In their predominantly white high school in Halifax, a group of black students face daily reminders of racism, ranging from abuse (racist graffiti on washroom walls), to exclusion (the omission of black history from textbooks). They work to establish a Cultural Awareness Youth Group, a vehicle for building pride and self-esteem through educational and cultural programs. With help from mentors, they discover the richness of their heritage and learn some of the ways they can begin to effect change.
This documentary celebrates the vibrant culture and tenacious struggle of the Canadian Gypsy and introduces a new generation of Roma who claim their roots with pride. They call themselves by their rightful name, the Roma. Almost 80,000 call Canada home. Meet Julia Lovell, a passionate defender of Roma human rights, whose father is slowly gaining the confidence to reveal his heritage; and Karen Gray Boothroyd, a flamenco dancer just beginning to reclaim her Gypsy roots.
Anne Marie Nakagawa's documentary examines what it means to have a background of mixed ancestries that cannot be easily categorized. By focusing on 7 Canadians who have one parent from a European background and one of a visible minority, she attempts to get at the root of what it means to be multi-ethnic in a world that wants each person to fit into a single category.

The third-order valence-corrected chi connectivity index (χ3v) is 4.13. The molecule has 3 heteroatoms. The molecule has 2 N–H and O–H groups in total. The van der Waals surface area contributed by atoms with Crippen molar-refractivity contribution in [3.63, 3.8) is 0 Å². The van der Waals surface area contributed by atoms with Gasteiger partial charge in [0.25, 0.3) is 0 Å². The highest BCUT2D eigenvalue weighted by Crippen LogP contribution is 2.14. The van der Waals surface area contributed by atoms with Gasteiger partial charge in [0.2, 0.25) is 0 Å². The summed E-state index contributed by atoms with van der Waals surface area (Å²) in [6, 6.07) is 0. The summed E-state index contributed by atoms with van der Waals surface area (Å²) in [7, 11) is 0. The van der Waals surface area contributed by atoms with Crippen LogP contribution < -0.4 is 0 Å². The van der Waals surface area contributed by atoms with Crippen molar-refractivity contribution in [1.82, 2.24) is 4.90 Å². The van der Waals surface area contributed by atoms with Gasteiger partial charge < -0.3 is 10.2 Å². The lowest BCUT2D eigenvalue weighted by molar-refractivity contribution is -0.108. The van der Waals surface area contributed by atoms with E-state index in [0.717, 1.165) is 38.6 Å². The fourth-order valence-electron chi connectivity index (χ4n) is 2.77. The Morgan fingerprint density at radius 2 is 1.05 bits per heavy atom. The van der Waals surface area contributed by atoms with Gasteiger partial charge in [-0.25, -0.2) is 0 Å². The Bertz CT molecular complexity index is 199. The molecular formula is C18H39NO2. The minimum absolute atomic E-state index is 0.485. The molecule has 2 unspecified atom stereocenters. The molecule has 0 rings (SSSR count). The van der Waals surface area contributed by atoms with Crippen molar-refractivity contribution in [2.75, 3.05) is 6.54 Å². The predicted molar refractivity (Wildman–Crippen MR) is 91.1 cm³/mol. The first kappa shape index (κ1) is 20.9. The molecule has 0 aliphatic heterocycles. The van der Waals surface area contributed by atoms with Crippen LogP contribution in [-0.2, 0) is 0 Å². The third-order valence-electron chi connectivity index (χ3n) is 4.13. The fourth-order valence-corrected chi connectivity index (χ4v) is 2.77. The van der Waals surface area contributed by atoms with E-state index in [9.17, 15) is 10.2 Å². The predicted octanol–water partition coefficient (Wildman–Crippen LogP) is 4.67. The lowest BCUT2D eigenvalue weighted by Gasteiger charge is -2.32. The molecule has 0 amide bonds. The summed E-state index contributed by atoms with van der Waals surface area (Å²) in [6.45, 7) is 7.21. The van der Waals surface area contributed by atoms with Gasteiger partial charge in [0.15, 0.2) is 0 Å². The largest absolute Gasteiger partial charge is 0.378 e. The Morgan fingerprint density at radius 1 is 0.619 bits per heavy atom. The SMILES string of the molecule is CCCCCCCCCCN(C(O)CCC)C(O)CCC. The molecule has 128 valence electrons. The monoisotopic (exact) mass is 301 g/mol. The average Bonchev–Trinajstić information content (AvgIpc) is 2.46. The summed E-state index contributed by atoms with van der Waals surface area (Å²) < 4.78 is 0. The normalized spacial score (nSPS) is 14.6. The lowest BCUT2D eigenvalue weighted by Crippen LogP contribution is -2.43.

Finding a satisfactory frame of reference in our 'multicultural utopia' turns out to be more complex than one might think. Between: Living in the Hyphen offers a provocative glimpse of what the future holds: a departure from hyphenated names towards a celebration of fluidity and being mixed.
A bold and eclectic cinematic style defines the work of filmmaker Michka Saäl and her friend, writer Nadine Ltaif as they journey from childhoods in the Middle East to their chosen home of Montréal. Saäl is Jewish, Ltaif is Arab. Together they overcome the divisive prejudices of their upbringing and embark on an engaging search for clarity, familiarity and historical significance among the immigrant communities of Montréal. Saäl uses super-8 home movies, old photographs, dramatizations and casual conversations to cross personal and political boundaries, giving voice to the varied ancestries of us all. In French with English subtitles.